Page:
According to a study by Cygnus Applied Research, many college alumni aren't donating to their alma maters because they think other charitable causes are more worthy or need the money more.
Almost 47 percent of alumni who don't donate say other nonprofits need the money more. More than 39 percent say other causes are more worthy, and 25 percent say their philanthropy is committed to other causes (more than one answer was allowed).
About one in four alumni who don't currently donate said nothing would change their mind about donating, while a similar number said they would be more likely to donate if they made more money or if they could allocate where in the school their donation goes.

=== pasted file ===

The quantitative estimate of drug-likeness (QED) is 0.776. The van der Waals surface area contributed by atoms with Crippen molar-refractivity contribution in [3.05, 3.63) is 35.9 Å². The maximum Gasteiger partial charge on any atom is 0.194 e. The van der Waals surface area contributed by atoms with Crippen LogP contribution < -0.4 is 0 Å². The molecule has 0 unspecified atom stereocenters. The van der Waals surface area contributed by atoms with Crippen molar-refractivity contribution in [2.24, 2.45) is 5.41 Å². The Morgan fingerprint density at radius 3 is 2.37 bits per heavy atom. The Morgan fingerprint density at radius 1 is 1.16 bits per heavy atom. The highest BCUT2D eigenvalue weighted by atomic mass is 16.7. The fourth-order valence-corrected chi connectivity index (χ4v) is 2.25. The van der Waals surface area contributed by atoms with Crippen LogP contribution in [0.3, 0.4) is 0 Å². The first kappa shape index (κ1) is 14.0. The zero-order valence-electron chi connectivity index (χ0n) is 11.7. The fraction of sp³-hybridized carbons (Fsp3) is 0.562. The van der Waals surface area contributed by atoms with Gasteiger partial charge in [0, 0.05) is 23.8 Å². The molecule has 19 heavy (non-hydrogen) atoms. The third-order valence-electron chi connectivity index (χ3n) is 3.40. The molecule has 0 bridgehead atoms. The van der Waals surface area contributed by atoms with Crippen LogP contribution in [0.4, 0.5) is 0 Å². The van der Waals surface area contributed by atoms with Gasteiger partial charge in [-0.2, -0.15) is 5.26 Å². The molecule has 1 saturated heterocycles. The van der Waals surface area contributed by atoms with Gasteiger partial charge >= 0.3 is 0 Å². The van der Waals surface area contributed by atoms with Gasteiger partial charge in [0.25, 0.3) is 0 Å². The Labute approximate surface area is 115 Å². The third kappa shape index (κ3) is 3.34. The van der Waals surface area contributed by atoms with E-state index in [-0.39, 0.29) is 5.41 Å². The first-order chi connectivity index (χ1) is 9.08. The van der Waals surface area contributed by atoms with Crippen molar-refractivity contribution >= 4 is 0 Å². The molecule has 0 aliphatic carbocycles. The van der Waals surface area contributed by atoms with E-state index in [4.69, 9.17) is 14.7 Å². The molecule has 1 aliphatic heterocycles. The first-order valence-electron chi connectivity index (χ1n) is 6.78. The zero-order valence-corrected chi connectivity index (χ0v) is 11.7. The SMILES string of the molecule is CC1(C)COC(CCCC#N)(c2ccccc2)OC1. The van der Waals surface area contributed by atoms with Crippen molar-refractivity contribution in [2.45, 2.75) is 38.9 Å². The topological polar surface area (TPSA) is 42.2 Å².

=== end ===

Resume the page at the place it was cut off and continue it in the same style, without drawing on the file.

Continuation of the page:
About one in five alumni that don't donate say their college already got enough money from their "expensive education." Only 8 percent said they wouldn't consider giving until their student debt was paid off.
Interestingly, the survey found that student debt wasn't a factor in whether alumni gave or not. About 38 percent of alumni who gave had student debt, while 37 percent of alumni who didn't donate had student debt.
Only 12 percent said they didn't have enough money to consider donating. About 8 percent said their college hadn't asked them for money.
The survey was completed by more than 6,200 college graduates who give to charity but haven't donated to their alma maters.
Jason Russell is a commentary writer for the Washington Examiner.